When Lars Ulrich went after Napster, Metallica had officially become a sell-out. It spearheaded work for Digital Rights Management (DRM) that would forever change the way you and I listen to music on our PC and DAP.
While digital media in the form of computer files were pretty easy to attach DRM onto, such as Windows Media and Apple iTunes files, Compact Discs were a bit tougher to protect. Simple Sharpies could break the copy protection on earlier CDs. But now Sony is using a very, very, hardcore DRM that not only prevents you from copying the songs from the disc but it also well help any person with half a brain to create malware! That’s right, Sony – the very company that fought so hard to allow video tape recordings in the late ’70s – has just released the first easy-to-use rootkit for the world to employ. Is it time to start the Sony boycott?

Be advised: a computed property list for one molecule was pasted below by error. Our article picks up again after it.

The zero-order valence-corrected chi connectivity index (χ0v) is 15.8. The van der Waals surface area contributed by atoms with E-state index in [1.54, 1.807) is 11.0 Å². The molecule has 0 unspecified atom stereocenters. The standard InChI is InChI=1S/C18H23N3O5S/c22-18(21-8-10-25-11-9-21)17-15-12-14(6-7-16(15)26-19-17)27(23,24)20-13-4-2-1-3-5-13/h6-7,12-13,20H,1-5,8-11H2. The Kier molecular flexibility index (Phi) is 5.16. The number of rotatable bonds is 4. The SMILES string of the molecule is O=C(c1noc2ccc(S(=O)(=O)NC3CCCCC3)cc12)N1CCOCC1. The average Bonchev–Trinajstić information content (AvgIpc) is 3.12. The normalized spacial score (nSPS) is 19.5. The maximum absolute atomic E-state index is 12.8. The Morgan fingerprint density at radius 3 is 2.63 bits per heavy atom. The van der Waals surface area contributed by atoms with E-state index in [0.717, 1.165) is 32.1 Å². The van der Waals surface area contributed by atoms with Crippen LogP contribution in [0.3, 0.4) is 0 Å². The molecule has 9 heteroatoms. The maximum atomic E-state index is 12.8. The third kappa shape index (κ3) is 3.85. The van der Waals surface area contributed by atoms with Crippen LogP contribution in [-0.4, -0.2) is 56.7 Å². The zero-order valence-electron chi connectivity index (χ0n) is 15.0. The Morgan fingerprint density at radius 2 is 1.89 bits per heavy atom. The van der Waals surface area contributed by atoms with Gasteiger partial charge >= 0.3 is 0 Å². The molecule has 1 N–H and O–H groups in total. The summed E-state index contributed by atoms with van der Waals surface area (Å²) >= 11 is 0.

Mark Russinovich of Mark’s Sysinternals Blog writes:
I entered the company name into my Internet browser’s address bar and went to [the site]. I searched for both the product name and Aries.sys, but came up empty. However, the fact that the company sells a technology called XCP made me think that maybe the files I’d found were part of some content protection scheme. I Googled the company name and came across this article, confirming the fact that they have deals with several record companies, including Sony, to implement Digital Rights Management (DRM) software for CDs.
[tags]sony,drm,rootkit,digital rights management,aries.sys,$sys$[/tags]